Last week Israel was attacked by Hamas, shocking the world. But stock markets and the price of crude oil have demonstrated remarkable complacency after this momentous event.
Is this just another skirmish in an area that has been in conflict for decades or will there be serious repercussions?
The classic event that the world did not realize would lead to a greater conflict was the 1914 assassination of Archduke Franz Ferdinand of Austria, the heir presumptive of the Austria-Hungarian empire.
On a trip to Vienna a few years ago I was struck by the fact that an empire that had lasted from the 1400s was headquartered there and had governed from Italy to the western border of Russia in the mid-1800s. But it ceased to exist after that assassination and the war that followed.
Major changes can happen at some junctures in history, but it is not obvious at the time.
The possibility that this conflict could spread is low, but not zero. Iran is involved in backing Hamas in Gaza and Hezbollah in Lebanon. Turkey is geographically close, with longstanding interests in the region. Russia is already involved in Syria. Saudi Arabia is a friend of the Palestinians but was speaking to the U.S. about a peace deal with Israel during President Biden’s recent trip. China is talking to the U.S. and Saudi Arabia about a rapprochement with Iran. Egypt borders Gaza on the south. The West Bank in Israel used to be part of Jordan.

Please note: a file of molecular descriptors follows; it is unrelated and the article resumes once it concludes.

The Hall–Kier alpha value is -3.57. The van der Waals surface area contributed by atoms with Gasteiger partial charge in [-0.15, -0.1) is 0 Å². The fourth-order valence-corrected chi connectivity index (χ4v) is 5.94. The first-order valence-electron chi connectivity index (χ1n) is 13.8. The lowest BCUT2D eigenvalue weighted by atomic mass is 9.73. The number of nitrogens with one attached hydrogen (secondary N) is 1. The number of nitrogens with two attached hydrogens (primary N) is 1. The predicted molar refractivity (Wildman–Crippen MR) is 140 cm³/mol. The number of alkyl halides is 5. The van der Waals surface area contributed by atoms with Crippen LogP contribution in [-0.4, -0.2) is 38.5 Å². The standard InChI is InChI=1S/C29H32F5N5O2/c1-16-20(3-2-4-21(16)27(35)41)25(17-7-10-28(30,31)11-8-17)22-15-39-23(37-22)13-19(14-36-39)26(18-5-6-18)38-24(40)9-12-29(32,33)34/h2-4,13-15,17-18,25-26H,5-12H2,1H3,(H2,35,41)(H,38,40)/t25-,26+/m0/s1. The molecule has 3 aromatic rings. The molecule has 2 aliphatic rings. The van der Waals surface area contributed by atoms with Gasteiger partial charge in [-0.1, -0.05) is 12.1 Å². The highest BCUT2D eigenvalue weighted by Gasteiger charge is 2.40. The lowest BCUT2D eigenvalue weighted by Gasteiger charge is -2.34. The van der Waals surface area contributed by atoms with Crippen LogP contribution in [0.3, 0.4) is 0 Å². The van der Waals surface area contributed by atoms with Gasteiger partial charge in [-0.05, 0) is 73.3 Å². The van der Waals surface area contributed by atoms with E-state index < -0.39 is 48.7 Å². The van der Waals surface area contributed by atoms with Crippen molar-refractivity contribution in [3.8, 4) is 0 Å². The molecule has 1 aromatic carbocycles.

As soon as reports of the Saturday attack surfaced traders expected crude oil to soar, but the commodity gained only a few dollars, from US$82 to $86 and has since settled back. Gold, another commodity considered by some to be a safe haven, did make some modest gains.
The small surge in oil can be seen on this chart, but the overall trend did not change.
The U.S. stock market, as measured by the S&P 500 declined a bit on the first day of trading after the attack and then rebounded over the next few days to levels higher than before the attack.
It’s like police at the scene of the accident saying to the onlookers, “Nothing to see here folks, just move along”.
But this horrific event could have bigger impacts on the world.
Israel must respond with force to the attack. The internal politics of Israel, especially after authorities failed to prevent the attack, demand that there be a brutal response.
While the 2 million people in Gaza hunker down, the Israel Defense Force is planning to wipe out Hamas. But Hamas has many hostages and at least 40 percent of the population is under the age of 15. How does the Israeli army accomplish their goal without causing serious harm to non-combatants?
While the non-reaction of markets suggests that this conflict will have no lasting impact, unpredictable events during the next few weeks will determine if this attack escalates into a broader conflict.
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